B is graduating from 6th grade in a couple weeks. This means next year he will enter Junior High and desire more than anything, freedom. Freedom from calling mom. Freedom to go to a friend's house to study. Freedom to go to school dances and sporting events.
Tomorrow B is leaving for the 6th Grade Outdoor Education. It’s a camp that runs three days and two nights.
I’m not going. For all of it anyway.
I’ll be driving some of the kids from his class to the camp and I’ll hang around for a few hours to make sure his numbers don’t bottom out from excitement. His body is notorious for doing that. Apparently excitement eats up any sugar he has in his body at an alarming rate. I’ll make sure he gets through the initial, “OH MY GOSH I’M AT CAMP!!!” phase, and then I’ll pass the baton to him.
Information you should know:
* He isn’t going low at night lately. In fact, he is actually jumping up a bit between 12 and 2am.
* There is cell service at the camp in a few locations. He’ll have a phone on him at all times so he can call if he isn’t sure how to handle a number or a food.
* I’m internally freaking out a bit, but I know that I need to use my emotional trash compactor and squash down all my anxiety. Chances are really good he’s coming back alive. I have to lean on that.
* I am changing his set right before he leaves, and also inserting an extra "emergency set" just in case that one gets ripped out.
* Camp is about 40 minutes away.
* B is awesome.
Today B’s class headed to the High School for the “Westside Relays.” It is where all the elementary schools on the West side of town compete in track and field events. I told him this was his practice test. If he showed responsibility by checking his sugars and bolusing for the food he ate, then I would let him go to camp without me hovering over him the entire time.
He passed with flying colors.
His meter history indicated he checked his sugar 4 times. When I questioned him for giving only 5 carbs for lunch he responded that he was running around and with all the activity he didn’t want to drop low.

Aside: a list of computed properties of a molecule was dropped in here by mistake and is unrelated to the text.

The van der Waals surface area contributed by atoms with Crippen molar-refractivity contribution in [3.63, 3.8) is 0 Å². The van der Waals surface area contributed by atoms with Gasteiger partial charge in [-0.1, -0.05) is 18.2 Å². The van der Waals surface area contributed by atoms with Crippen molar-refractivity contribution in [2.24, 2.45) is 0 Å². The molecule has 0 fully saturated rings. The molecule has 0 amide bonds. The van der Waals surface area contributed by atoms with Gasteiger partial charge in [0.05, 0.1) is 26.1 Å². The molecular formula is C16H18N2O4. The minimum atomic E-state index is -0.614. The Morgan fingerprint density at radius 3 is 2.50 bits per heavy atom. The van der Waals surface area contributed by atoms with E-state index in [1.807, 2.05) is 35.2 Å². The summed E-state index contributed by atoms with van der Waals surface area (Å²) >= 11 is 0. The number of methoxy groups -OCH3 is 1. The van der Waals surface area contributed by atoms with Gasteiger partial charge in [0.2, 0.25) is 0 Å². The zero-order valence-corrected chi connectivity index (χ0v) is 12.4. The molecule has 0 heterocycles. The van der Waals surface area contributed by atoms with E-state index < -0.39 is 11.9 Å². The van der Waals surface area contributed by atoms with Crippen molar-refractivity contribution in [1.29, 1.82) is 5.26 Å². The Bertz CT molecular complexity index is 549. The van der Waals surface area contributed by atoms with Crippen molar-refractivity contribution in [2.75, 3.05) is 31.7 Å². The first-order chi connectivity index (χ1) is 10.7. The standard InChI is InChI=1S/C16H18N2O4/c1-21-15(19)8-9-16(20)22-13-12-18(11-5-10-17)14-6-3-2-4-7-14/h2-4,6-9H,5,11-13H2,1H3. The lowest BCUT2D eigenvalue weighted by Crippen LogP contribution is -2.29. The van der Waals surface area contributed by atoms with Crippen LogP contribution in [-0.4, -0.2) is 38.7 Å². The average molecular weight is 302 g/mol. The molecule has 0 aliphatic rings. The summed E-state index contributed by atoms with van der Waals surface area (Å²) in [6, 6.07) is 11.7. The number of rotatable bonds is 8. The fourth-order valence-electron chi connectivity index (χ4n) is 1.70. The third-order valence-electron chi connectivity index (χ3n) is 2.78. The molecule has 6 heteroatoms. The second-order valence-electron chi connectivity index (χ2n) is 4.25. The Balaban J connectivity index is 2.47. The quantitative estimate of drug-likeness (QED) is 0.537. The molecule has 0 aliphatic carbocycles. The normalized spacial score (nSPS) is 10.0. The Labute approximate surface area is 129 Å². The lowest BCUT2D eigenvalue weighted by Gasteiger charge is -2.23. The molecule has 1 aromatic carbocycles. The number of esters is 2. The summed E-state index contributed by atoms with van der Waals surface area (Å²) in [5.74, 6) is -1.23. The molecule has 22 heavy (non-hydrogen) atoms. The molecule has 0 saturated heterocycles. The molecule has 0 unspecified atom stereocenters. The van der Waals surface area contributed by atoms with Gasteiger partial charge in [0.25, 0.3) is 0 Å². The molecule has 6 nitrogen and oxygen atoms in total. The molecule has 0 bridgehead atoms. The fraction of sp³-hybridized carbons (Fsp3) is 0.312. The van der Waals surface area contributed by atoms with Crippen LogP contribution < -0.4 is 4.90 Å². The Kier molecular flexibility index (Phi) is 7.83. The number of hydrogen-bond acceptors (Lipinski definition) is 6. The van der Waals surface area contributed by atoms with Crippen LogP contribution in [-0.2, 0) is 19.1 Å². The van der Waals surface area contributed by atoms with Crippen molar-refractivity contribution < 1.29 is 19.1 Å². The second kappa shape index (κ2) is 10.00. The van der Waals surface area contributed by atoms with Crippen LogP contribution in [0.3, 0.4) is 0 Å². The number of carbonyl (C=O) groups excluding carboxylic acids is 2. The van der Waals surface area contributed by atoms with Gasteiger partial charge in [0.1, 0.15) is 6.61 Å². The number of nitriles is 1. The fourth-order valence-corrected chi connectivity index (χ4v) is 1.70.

At 3:30pm when I picked him up from school he was 97.
Now…for the final. This is what I said to him:
“B, I am so proud of you for all your hard work today and your smart decisions. You are ready to tackle your Diabetes Final all on your own. If after camp, your meter and pump histories show me that you were on top of your diabetes needs, next year you won’t have to call me at lunch. Sure, I’ll check your meter every day for awhile to see that you checked and bolused, but if you are consistent, I won’t make you check in.”
He was giddy with excitement.
The fact is, B has been checking his own sugars, counting his own carbs and bolusing himself for a while. He only calls me so I know that he actually did it. So I know he didn’t forget. (Side note: Just in case you don't know, our school nurses aren't around for helping with the boys' Diabetes. It's a California thing.)
He’s ready to fly on his own, but I want to give him the satisfaction of earning it.
If he nails his final, he knows that independence will come with check-ins and surprise checks of his devices. He knows that he will have to start checking in with me if he starts “forgetting” to do what is needed. And he knows that will probably happen. He is human, he will make mistakes. It's ok.
He’s growing up. He is less than half a year from becoming a teenager. I can’t believe we’re already here…I feel like J and I had this conversation just yesterday.
It’s going to be a long couple of days. There is going to be a lot of praying. There is going to be a lot of faith given to my 12 year old. Inside, I’m going to be a bit of a wreck.
But on the outside, I’m going to be strong…and sure. And I’m going to show my son I have complete confidence that he is going to rock this.
He’s been studying for this since he was 5.
What can I do other than watch him ace it?